But State Services Commissioner Mr ..., 11 Dec 2014 [cached]
But State Services Commissioner Mr Rennie's $610,000 to $619,999 pay package was eclipsed by those of several other public sector bosses, including NZ Super Fund chief executive Adrian Orr, who received $800,000 to $809,999 in the year to June, according to the commission's report on executive remuneration.
"Chief executive remuneration requires a careful balance between ensuring we can attract and retain highly qualified and skilled leaders for New Zealand's public institutions while being prudent and restrained when spending public money," said Mr Rennie yesterday.
He is on notice from State Services Minister Paula Bennett for botching the departure of Canterbury Earthquake Recovery Authority chief executive Roger Sutton, who resigned last month after an investigation into claims he sexually harassed female staff members.
Mr Rennie said the average increase in base salary for public service chief executives was 2.8 per cent.
State Services Commissioner Iain Rennie.
His own pay, however, which is set by the Remuneration Authority, rose by 8 per cent.
• 6. Iain Rennie - State Services Commission: $610,000 to $619,999
Board | Australia and New Zealand School of Government, 13 Feb 2014 [cached]
Mr Iain Rennie, State Services Commissioner, New Zealand State Services Commission
Should Iain Rennie ..., 23 Nov 2014 [cached]
Should Iain Rennie resign?
Pressure is mounting on Mr Rennie after it emerged he ignored advice from senior officials to exclude the Canterbury Earthquake Recovery Authority boss from the press conference.
"I think it's fair to say that Iain is deeply remorseful for the fact that he was silly enough to hold that press conference on a joint basis - he should have held a press conference, just not one on a joint basis."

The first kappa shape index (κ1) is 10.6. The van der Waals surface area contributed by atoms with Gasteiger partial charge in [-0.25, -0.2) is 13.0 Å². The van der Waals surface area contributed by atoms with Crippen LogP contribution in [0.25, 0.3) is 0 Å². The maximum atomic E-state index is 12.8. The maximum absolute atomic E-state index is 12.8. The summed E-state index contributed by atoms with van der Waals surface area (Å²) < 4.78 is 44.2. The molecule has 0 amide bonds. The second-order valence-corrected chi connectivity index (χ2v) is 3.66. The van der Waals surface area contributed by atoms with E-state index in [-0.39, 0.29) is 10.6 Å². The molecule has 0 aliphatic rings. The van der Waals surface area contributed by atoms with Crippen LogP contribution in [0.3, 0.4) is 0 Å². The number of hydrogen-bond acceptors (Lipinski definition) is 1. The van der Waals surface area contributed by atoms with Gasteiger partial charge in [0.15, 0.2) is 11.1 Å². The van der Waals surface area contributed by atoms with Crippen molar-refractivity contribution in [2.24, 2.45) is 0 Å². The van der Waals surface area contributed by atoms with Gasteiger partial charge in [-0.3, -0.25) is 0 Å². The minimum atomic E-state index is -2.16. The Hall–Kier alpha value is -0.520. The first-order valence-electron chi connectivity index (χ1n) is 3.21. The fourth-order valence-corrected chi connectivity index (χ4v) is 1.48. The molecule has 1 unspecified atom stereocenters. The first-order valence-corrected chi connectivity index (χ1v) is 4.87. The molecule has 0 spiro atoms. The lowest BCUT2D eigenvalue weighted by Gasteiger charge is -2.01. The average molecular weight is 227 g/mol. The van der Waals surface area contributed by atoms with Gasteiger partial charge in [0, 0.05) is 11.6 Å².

Mr Rennie had spent his working career dedicated to the service of others and the public service, he said.
"He will always have on his record now that in this particular instance, it could have been handled a lot better.
"But on the other side of the coin, do you simply say, if somebody makes one mistake like that, then that's the end of it?"
If Mr Rennie made a similar mistake, his career would be ended, Mr Key said.
When asked why Mr Rennie was not also publicly saying the press conference was a mistake, Mr Key told TVNZ's Breakfast show people would have to ask him that.
Mr Key told Newstalk ZB there had been "firm and frank" conversations between Mr Rennie and Ms Bennett.
Mr Little said these new details showed Mr Rennie was "unfit for the job".
"[Mr Rennie] accepts that it should have been handled differently ... More importantly, he has expressed his regret at any hurt his actions last Monday may have caused the woman who has come forward."
Mr Rennie said yesterday he had a number of advisers who gave him free and frank advice.
"I am confident this is what I received in this case. Responsibility for all decisions rests with me," he said.
Pressure goes on State Services Commissioner Iain Rennie
The complaint was upheld but State ..., 18 Nov 2014 [cached]
The complaint was upheld but State Services Commissioner Iain Rennie found the charges did not warrant a sacking.